Loterj approves operator licence for Rio Jogo

Ahead of the launch of the regulated sports betting and igaming market in Brazil, operators are making steps to secure licences, with Rio Jogo now doing so thanks to an approval in the Loterj accreditation notice.

Rio Jogo becomes the fifth operator approved by Loterj, joining the likes of PixBet and BestBet. Meanwhile, seven operators are currently in the process of gaining accreditation, including Caesars Sportsbook and PNR Tecnologia.

Rio Jogo chief executive João Victor de Araújo Souza thanked Loterj for its work on implementing wagering accreditation in Brazil.

“We believe in a regulated gaming market and its legality,” the CEO said. “We are aware of the responsibilities and duties assigned to us in the contract and we affirm that we are fully prepared for the success of the project.”

Loterj grants Rio Jogo licence in the face of IBJR criticism

Following the licensing of Rio Jogo, Loterj announced it was reopening the accreditation period for betting houses. The accreditation period will last for 30 days, starting from Tuesday (14 May).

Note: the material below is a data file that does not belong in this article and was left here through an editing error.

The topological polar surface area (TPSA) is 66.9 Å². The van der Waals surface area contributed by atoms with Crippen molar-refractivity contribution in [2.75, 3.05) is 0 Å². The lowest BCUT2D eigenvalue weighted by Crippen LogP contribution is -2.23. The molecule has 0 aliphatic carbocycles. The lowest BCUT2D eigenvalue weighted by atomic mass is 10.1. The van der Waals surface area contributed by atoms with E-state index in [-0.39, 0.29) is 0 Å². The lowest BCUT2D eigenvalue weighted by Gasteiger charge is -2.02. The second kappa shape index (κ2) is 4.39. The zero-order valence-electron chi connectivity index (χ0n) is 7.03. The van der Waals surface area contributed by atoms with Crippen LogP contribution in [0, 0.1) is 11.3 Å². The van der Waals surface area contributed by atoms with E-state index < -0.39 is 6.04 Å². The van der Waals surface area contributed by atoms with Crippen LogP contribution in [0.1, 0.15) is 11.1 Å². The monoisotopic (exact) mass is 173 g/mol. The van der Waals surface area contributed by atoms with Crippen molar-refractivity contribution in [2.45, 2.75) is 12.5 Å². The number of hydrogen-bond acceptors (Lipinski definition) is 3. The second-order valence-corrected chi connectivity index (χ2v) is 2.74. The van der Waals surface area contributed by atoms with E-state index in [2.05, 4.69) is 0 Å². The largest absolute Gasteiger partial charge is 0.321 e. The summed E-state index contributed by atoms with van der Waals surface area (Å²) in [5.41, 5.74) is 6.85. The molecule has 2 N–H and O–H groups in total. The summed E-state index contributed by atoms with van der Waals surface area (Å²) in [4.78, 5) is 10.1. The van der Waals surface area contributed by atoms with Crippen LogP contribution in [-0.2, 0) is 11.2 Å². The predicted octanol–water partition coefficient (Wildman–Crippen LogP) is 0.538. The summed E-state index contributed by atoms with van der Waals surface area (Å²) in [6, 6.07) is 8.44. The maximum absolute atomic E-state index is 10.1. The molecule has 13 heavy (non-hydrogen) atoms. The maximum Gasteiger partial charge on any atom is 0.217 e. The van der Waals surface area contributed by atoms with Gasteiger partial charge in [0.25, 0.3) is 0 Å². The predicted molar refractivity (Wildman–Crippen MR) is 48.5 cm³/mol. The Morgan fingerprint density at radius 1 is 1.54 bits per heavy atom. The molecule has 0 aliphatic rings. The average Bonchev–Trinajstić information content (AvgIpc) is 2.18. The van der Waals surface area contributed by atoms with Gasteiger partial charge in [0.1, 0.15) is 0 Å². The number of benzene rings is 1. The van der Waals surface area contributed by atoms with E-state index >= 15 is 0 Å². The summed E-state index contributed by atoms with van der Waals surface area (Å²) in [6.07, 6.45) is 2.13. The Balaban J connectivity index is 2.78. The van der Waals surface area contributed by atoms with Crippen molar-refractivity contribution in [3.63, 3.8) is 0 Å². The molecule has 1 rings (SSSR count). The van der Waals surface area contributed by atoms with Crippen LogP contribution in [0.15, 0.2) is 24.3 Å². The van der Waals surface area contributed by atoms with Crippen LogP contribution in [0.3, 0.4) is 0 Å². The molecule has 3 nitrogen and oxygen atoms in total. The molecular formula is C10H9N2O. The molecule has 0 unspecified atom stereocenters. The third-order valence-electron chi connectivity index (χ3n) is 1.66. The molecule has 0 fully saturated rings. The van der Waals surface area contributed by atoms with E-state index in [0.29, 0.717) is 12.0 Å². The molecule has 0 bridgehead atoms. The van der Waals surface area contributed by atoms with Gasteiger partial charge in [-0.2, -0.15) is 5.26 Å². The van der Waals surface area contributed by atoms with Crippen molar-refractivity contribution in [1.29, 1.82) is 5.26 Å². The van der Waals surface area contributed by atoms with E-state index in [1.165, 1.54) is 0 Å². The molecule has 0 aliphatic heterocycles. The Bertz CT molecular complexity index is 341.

In April, PNR Tecnologia and Lema both delivered documentation seeking Loterj accreditation to operate sports betting and igaming. The two companies carried out a proof of concept, as well as evaluated its compliance with Loterj regulations.

That followed Caesars Sportsbook-licensed BIG Brazil announcing its intentions to apply for Loterj accreditation.

However, Loterj has faced criticism from those who feel its overstepping the mark by looking to grant licences for nationwide activities.

The Brazilian Institute for Responsible Gaming (IBJR) denounced Loterj’s actions in a note. The IBJR feels Loterj’s accreditation of nationwide operations is a “clear violation” of federal regulations.

The IBJR note stated: “The acts carried out by Loterj create disorder, raise unnecessary doubts and harm the process of regulating the fixed-odds betting industry in Brazil.”

Associate lawyer at Pinheiro Neto Advogados André Santa Ritta agrees that the IBJR’s criticisms are valid.

“IBJR does have a point and their arguments make sense,” Santa Ritta told iGB in an email.“I myself have been involved in these discussions. I do not believe Loterj has the legal grounds to allow companies to operate in the entire country.”

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